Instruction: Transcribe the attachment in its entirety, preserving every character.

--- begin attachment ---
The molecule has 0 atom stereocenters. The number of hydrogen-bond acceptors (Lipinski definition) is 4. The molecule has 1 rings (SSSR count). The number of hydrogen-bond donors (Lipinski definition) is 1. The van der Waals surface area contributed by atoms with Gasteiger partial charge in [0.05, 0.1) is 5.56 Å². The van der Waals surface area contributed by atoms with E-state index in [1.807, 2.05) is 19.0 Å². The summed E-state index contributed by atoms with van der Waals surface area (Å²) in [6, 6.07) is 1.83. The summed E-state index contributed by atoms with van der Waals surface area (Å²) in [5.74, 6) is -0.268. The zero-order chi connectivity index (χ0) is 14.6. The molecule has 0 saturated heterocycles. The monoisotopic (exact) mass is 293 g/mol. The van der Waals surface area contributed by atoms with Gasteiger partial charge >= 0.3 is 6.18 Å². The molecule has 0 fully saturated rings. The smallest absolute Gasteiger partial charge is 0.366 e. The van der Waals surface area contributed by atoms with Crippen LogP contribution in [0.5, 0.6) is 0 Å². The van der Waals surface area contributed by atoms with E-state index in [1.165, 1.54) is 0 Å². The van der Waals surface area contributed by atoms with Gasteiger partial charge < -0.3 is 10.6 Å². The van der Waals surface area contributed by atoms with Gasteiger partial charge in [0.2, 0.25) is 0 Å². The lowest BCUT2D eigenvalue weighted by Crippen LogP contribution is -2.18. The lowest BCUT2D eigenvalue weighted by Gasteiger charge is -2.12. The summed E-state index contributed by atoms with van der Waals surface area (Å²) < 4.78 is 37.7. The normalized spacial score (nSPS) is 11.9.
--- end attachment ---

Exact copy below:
The molecule has 0 atom stereocenters. The number of hydrogen-bond acceptors (Lipinski definition) is 4. The molecule has 1 rings (SSSR count). The number of hydrogen-bond donors (Lipinski definition) is 1. The van der Waals surface area contributed by atoms with Gasteiger partial charge in [0.05, 0.1) is 5.56 Å². The van der Waals surface area contributed by atoms with E-state index in [1.807, 2.05) is 19.0 Å². The summed E-state index contributed by atoms with van der Waals surface area (Å²) in [6, 6.07) is 1.83. The summed E-state index contributed by atoms with van der Waals surface area (Å²) in [5.74, 6) is -0.268. The zero-order chi connectivity index (χ0) is 14.6. The molecule has 0 saturated heterocycles. The monoisotopic (exact) mass is 293 g/mol. The van der Waals surface area contributed by atoms with Gasteiger partial charge >= 0.3 is 6.18 Å². The molecule has 0 fully saturated rings. The smallest absolute Gasteiger partial charge is 0.366 e. The van der Waals surface area contributed by atoms with Crippen LogP contribution in [0.5, 0.6) is 0 Å². The van der Waals surface area contributed by atoms with E-state index in [1.165, 1.54) is 0 Å². The van der Waals surface area contributed by atoms with Gasteiger partial charge < -0.3 is 10.6 Å². The van der Waals surface area contributed by atoms with Gasteiger partial charge in [0.2, 0.25) is 0 Å². The lowest BCUT2D eigenvalue weighted by Crippen LogP contribution is -2.18. The lowest BCUT2D eigenvalue weighted by Gasteiger charge is -2.12. The summed E-state index contributed by atoms with van der Waals surface area (Å²) < 4.78 is 37.7. The normalized spacial score (nSPS) is 11.9.